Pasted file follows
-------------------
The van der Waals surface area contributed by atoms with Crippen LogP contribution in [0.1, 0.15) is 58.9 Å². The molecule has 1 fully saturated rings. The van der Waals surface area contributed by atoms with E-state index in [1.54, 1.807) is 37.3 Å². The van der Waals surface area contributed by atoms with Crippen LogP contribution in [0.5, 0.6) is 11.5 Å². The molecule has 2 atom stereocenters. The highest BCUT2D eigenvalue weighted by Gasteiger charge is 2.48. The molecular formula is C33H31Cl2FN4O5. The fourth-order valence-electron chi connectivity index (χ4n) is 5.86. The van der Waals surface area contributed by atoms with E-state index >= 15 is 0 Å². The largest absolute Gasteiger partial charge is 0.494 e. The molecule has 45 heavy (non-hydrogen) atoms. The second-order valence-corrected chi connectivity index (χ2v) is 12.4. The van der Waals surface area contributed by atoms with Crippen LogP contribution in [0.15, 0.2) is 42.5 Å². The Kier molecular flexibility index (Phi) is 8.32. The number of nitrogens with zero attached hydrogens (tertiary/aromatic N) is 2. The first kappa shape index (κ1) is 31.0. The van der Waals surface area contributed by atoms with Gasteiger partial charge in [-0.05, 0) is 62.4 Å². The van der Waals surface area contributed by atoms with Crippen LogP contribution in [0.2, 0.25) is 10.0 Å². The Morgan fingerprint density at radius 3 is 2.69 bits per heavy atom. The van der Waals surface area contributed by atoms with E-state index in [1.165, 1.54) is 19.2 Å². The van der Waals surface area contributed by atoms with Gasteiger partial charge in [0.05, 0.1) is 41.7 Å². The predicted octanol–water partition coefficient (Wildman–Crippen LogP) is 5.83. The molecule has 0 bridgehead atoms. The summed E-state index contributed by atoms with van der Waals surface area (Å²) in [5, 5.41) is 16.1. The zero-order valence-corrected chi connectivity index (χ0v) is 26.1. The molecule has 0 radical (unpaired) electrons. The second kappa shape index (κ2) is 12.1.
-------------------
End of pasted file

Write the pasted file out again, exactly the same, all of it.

The van der Waals surface area contributed by atoms with Crippen LogP contribution in [0.1, 0.15) is 58.9 Å². The molecule has 1 fully saturated rings. The van der Waals surface area contributed by atoms with E-state index in [1.54, 1.807) is 37.3 Å². The van der Waals surface area contributed by atoms with Crippen LogP contribution in [0.5, 0.6) is 11.5 Å². The molecule has 2 atom stereocenters. The highest BCUT2D eigenvalue weighted by Gasteiger charge is 2.48. The molecular formula is C33H31Cl2FN4O5. The fourth-order valence-electron chi connectivity index (χ4n) is 5.86. The van der Waals surface area contributed by atoms with E-state index >= 15 is 0 Å². The largest absolute Gasteiger partial charge is 0.494 e. The molecule has 45 heavy (non-hydrogen) atoms. The second-order valence-corrected chi connectivity index (χ2v) is 12.4. The van der Waals surface area contributed by atoms with Crippen LogP contribution in [0.15, 0.2) is 42.5 Å². The Kier molecular flexibility index (Phi) is 8.32. The number of nitrogens with zero attached hydrogens (tertiary/aromatic N) is 2. The first kappa shape index (κ1) is 31.0. The van der Waals surface area contributed by atoms with Gasteiger partial charge in [-0.05, 0) is 62.4 Å². The van der Waals surface area contributed by atoms with Crippen LogP contribution in [0.2, 0.25) is 10.0 Å². The Morgan fingerprint density at radius 3 is 2.69 bits per heavy atom. The van der Waals surface area contributed by atoms with E-state index in [1.165, 1.54) is 19.2 Å². The van der Waals surface area contributed by atoms with Gasteiger partial charge in [0.05, 0.1) is 41.7 Å². The predicted octanol–water partition coefficient (Wildman–Crippen LogP) is 5.83. The molecule has 0 bridgehead atoms. The summed E-state index contributed by atoms with van der Waals surface area (Å²) in [5, 5.41) is 16.1. The zero-order valence-corrected chi connectivity index (χ0v) is 26.1. The molecule has 0 radical (unpaired) electrons. The second kappa shape index (κ2) is 12.1.